Riyadh: A Saudi-led coalition is making slow but steady progress five days into a major offensive towards the rebel-held capital of Yemen, a coalition source said Friday.
Giving a rare update on the fighting in Marib province, east of Sanaa, the source told AFP "things are going slowly but surely."
Coalition-supported forces backing exiled President Abedrabbo Mansour Hadi began their push Sunday against the Iran-backed Huthi rebels and allied troops loyal to ousted president Ali Abdullah Saleh.
Taking Marib, in central Yemen, would allow the coalition to move on Sanaa, which the Huthis seized last year.
"The battle will not enter its decisive phase yet," because the coalition seeks to minimise its casualties, the source said.
The bulk of coalition troops are massed about 50 kilometres (31 miles) from Marib city waiting for "zero hour," when they will move on the provincial capital, he said.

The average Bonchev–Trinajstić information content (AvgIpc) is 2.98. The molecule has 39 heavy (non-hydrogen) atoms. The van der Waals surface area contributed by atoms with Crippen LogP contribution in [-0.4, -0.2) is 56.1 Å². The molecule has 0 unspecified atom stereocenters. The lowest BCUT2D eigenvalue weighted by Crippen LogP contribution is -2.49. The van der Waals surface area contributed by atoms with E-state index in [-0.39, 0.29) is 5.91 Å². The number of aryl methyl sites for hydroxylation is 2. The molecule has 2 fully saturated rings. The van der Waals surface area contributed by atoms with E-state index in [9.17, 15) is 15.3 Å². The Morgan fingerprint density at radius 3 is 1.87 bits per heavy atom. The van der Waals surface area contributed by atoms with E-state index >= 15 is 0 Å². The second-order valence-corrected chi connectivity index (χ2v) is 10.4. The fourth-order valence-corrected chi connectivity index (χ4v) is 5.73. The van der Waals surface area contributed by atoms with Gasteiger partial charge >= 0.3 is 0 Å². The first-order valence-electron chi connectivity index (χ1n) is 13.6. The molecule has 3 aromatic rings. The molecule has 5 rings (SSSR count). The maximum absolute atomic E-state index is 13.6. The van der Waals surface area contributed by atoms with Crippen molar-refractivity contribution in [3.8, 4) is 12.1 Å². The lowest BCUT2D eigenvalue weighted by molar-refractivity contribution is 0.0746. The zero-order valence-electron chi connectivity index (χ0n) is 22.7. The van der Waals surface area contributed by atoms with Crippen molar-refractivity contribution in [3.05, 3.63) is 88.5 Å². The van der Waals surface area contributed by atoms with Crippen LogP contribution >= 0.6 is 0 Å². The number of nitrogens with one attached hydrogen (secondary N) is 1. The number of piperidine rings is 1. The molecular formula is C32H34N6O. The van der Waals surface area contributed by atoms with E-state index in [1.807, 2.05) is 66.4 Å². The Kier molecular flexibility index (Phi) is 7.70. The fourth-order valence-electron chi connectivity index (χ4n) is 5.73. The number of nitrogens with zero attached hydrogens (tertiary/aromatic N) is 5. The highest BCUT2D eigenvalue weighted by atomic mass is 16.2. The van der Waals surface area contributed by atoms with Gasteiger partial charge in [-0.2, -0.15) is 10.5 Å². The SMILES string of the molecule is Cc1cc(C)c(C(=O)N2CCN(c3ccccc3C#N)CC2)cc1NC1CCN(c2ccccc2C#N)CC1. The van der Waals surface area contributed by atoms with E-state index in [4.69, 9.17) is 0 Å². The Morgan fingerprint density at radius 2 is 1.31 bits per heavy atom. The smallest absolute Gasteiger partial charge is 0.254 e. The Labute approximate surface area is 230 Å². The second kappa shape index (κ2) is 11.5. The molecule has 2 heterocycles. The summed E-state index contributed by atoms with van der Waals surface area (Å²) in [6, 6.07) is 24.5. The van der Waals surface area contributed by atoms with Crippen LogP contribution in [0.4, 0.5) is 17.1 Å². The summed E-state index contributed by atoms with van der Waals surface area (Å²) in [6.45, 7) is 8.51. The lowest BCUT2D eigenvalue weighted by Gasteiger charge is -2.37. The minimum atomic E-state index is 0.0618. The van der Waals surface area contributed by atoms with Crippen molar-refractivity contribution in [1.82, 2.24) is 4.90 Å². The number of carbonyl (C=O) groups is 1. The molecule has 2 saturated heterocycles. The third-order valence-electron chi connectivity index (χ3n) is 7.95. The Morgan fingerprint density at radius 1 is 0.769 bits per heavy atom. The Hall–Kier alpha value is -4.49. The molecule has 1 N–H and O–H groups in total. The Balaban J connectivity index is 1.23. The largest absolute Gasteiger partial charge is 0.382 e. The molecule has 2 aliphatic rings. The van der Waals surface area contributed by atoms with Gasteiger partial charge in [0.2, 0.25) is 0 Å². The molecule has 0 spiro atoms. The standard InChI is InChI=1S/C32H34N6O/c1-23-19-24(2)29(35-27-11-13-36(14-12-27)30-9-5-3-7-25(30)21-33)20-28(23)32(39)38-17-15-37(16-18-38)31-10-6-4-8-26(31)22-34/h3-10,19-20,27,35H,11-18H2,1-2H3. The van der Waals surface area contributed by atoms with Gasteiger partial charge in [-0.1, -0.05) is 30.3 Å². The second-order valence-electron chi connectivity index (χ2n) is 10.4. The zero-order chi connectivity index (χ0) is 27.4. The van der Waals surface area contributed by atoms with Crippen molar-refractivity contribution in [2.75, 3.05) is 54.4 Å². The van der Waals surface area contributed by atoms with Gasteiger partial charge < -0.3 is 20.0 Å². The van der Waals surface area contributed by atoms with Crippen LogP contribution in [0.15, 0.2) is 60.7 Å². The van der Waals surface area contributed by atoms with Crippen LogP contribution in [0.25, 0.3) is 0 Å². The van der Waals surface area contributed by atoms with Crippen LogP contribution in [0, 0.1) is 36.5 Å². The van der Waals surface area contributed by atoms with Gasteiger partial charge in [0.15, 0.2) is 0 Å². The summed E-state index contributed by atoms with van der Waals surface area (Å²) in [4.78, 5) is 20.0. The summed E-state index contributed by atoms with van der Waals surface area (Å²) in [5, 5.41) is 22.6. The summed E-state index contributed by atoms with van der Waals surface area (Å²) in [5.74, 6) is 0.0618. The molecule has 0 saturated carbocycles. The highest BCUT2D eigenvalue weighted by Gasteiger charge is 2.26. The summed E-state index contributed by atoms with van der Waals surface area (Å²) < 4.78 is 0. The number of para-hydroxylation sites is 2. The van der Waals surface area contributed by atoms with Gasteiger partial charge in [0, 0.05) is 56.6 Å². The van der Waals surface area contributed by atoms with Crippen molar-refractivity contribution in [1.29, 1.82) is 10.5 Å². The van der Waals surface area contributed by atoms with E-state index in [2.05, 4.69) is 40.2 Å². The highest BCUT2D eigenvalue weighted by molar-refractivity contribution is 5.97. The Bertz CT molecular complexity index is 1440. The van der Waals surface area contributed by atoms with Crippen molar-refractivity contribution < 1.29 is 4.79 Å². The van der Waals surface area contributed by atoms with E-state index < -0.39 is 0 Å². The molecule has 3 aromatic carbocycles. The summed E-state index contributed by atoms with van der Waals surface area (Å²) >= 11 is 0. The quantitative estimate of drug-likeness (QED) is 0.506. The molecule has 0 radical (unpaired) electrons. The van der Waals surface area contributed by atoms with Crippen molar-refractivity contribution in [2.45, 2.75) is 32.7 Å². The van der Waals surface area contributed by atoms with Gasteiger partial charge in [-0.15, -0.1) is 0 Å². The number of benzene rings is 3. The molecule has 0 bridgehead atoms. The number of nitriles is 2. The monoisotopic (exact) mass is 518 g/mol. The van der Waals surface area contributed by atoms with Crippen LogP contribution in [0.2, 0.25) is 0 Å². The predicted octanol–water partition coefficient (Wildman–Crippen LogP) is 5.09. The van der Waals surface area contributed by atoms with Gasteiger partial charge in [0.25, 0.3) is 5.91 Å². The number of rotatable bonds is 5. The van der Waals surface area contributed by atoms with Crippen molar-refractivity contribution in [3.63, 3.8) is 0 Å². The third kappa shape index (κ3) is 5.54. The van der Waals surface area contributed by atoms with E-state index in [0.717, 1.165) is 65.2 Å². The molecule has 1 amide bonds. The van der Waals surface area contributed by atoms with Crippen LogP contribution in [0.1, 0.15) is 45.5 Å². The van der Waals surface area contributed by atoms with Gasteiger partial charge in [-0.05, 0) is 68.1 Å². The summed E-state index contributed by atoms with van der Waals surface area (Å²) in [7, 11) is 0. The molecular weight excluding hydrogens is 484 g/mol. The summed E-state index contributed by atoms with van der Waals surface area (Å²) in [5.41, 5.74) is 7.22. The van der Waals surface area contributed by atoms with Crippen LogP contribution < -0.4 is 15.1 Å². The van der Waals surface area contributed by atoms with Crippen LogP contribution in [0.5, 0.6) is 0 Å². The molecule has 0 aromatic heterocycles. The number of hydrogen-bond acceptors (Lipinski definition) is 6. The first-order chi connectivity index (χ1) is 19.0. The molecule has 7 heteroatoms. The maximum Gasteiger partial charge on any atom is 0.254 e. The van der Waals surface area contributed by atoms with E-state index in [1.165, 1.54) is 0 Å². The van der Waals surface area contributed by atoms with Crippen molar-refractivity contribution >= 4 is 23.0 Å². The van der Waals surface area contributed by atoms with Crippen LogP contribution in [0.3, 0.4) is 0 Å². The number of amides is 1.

In the meantime, the coalition is targeting rebel supply lines to Sanaa and the Huthi stronghold of Saada in the far north.
"Progress occurred this morning north of Marib dam," several kilometres from Marib city, where howitzers, fighter jets and helicopters targeted resistance, the source said.
"The battle to restore Marib is a vital operation because it will be the beginning of a quick end" to the Huthis` control, he added.
Months of coalition air strikes have failed to dislodge the Huthis from territory they had seized in Yemen.
But the insurgents began to lose ground in July when the coalition sent in armour, troops and Yemeni fighters trained in Saudi Arabia.
Riyadh formed the Arab alliance in response to fears the Huthis would take over all of Yemen and move it into the orbit of Sunni Saudi Arabia`s Shiite regional rival Iran.
An analyst has estimated the coalition has more than 5,000 troops in Yemen, supporting local forces.
The Marib offensive began after an early-September missile strike on a coalition base in the province killed 67 coalition soldiers, including 52 from the United Arab Emirates.
The United Nations says nearly 4,900 people have been killed since late March in Yemen, where the UN aid chief has called the scale of human suffering "almost incomprehensible."